Dormant accounts could net government $4 million

Butterfield Bank in downtown George Town, Grand Cayman - PHOTO: TANEOS RAMSAY

Government could collect some $4 million in revenue from dormant bank accounts this year “if all goes well,” Financial Secretary Kenneth Jefferson said in Thursday’s Public Accounts Committee hearing.

Mr. Jefferson explained that there is currently about $13 million in dormant Cayman bank accounts.

According to the Dormant Accounts Law, a bank account is considered “dormant” if it has been open for at least seven years with no financial activity occurring during that period.

If a bank account becomes dormant under the law, account providers – banks or other financial institutions – must take certain steps to contact holders of those accounts by July 31 of the year that account has reached the seven-year dormancy threshold.

If no account activity is noted, or if no attempt is made by the account-holder to contact the account provider is made by Dec. 31 of the same year, the funds can be transferred to government by March 31 of the following year. This means that government would likely get nearly $4 million by March 31, 2019.

The law absolves the account provider of any liability for the funds once they are transferred to government. However, there is a process whereby account holders can get their money back from government.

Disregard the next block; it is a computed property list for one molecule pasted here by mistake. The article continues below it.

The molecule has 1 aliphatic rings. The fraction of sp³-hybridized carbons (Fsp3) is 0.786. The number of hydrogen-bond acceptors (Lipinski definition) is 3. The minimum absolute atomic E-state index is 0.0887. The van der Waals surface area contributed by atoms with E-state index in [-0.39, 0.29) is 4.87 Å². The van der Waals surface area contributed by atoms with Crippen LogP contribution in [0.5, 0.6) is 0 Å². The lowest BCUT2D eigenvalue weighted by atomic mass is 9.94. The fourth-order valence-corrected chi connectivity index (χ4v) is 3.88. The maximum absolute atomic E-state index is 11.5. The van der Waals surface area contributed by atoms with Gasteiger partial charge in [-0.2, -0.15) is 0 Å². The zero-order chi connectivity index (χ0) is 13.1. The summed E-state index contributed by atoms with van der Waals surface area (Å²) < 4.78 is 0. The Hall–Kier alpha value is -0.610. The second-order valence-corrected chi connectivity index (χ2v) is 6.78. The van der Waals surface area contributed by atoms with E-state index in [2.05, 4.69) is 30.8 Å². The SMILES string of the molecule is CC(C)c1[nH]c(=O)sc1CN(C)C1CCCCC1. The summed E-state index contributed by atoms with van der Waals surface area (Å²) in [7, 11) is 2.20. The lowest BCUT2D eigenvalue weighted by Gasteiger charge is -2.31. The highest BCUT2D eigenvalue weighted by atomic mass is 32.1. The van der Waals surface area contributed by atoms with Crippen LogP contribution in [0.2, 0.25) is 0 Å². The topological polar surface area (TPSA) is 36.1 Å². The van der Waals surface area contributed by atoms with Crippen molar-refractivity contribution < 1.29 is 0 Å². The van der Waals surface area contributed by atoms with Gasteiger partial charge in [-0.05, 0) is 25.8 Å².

Mr. Jefferson’s information about the dormant bank accounts came in response to a question from MLA Chris Saunders about dormant pension accounts.

Mr. Saunders said that many pensions have not been collected on for years, and that financial institutions are profiting on collecting fees from those funds.

Mr. Jefferson said that the Dormant Accounts Law currently does not cover dormant pension funds. Account providers under that law include class-A insurers, banks, some licensed trust companies, credit unions and building societies.

However, Mr. Jefferson said pension funds could be covered by the dormant accounts legislation if Cabinet makes an order to that effect. The law can cover any other type of financial institution that Cayman Islands Cabinet members determine to be an account provider, he explained.

Mr. Saunders asked Mr. Jefferson if he and his ministry would further investigate the issue of untouched pension funds, and Mr. Jefferson said he would.

Support local journalism. Subscribe to the all-access pass for the Cayman Compass.

Subscribe now


  1. These days many banks don’t send printed statements. Instead the onus is on the account holders to log into a computer to check their balances. I am sure I am not the only one to sometimes forget.

    Does logging into a bank website count as “activity ” within the meaning of the law? If not then it should. What DOES count as “activity”? Can the Compass get an answer on this?

    It would be wrong to extend this already unfair law to Pension funds. They are dormant almost by definition. Money put into an account that cannot be touched for perhaps 40 years. How many people have been “rolled over” or voluntarily left leaving a Pension fund behind?
    How very wrong for that money to be handed over to the government.

    A warning to everyone one with a bank or brokerage account. Make sure they know your new address if you move.
    Make sure your children or spouse have a list of all your accounts in case something happens to you.